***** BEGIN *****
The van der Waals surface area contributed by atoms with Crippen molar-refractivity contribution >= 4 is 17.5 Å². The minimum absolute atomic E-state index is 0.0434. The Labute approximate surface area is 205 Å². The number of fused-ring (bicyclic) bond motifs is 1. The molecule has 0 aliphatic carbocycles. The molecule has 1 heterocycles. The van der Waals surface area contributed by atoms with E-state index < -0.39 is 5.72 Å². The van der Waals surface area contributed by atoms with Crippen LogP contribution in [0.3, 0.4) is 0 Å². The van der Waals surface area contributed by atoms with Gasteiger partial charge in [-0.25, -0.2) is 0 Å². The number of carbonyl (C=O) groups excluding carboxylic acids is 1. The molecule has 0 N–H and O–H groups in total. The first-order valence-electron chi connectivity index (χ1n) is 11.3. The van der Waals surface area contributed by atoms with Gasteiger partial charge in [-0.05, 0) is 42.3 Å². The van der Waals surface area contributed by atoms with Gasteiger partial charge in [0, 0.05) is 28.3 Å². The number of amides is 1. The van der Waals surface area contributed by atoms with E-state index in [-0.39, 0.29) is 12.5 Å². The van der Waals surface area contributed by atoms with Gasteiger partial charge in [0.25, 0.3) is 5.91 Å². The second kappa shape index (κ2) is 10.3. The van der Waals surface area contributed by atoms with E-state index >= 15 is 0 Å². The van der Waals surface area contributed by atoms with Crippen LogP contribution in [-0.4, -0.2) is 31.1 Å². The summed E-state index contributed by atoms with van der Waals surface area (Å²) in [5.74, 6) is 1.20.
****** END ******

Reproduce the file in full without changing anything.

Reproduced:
The van der Waals surface area contributed by atoms with Crippen molar-refractivity contribution >= 4 is 17.5 Å². The minimum absolute atomic E-state index is 0.0434. The Labute approximate surface area is 205 Å². The number of fused-ring (bicyclic) bond motifs is 1. The molecule has 0 aliphatic carbocycles. The molecule has 1 heterocycles. The van der Waals surface area contributed by atoms with E-state index < -0.39 is 5.72 Å². The van der Waals surface area contributed by atoms with Crippen LogP contribution in [0.3, 0.4) is 0 Å². The van der Waals surface area contributed by atoms with Gasteiger partial charge in [-0.25, -0.2) is 0 Å². The number of carbonyl (C=O) groups excluding carboxylic acids is 1. The molecule has 0 N–H and O–H groups in total. The first-order valence-electron chi connectivity index (χ1n) is 11.3. The van der Waals surface area contributed by atoms with Gasteiger partial charge in [-0.05, 0) is 42.3 Å². The van der Waals surface area contributed by atoms with Gasteiger partial charge in [0, 0.05) is 28.3 Å². The number of amides is 1. The van der Waals surface area contributed by atoms with E-state index in [-0.39, 0.29) is 12.5 Å². The van der Waals surface area contributed by atoms with Gasteiger partial charge in [0.25, 0.3) is 5.91 Å². The second kappa shape index (κ2) is 10.3. The van der Waals surface area contributed by atoms with E-state index >= 15 is 0 Å². The van der Waals surface area contributed by atoms with Crippen LogP contribution in [-0.4, -0.2) is 31.1 Å². The summed E-state index contributed by atoms with van der Waals surface area (Å²) in [5.74, 6) is 1.20.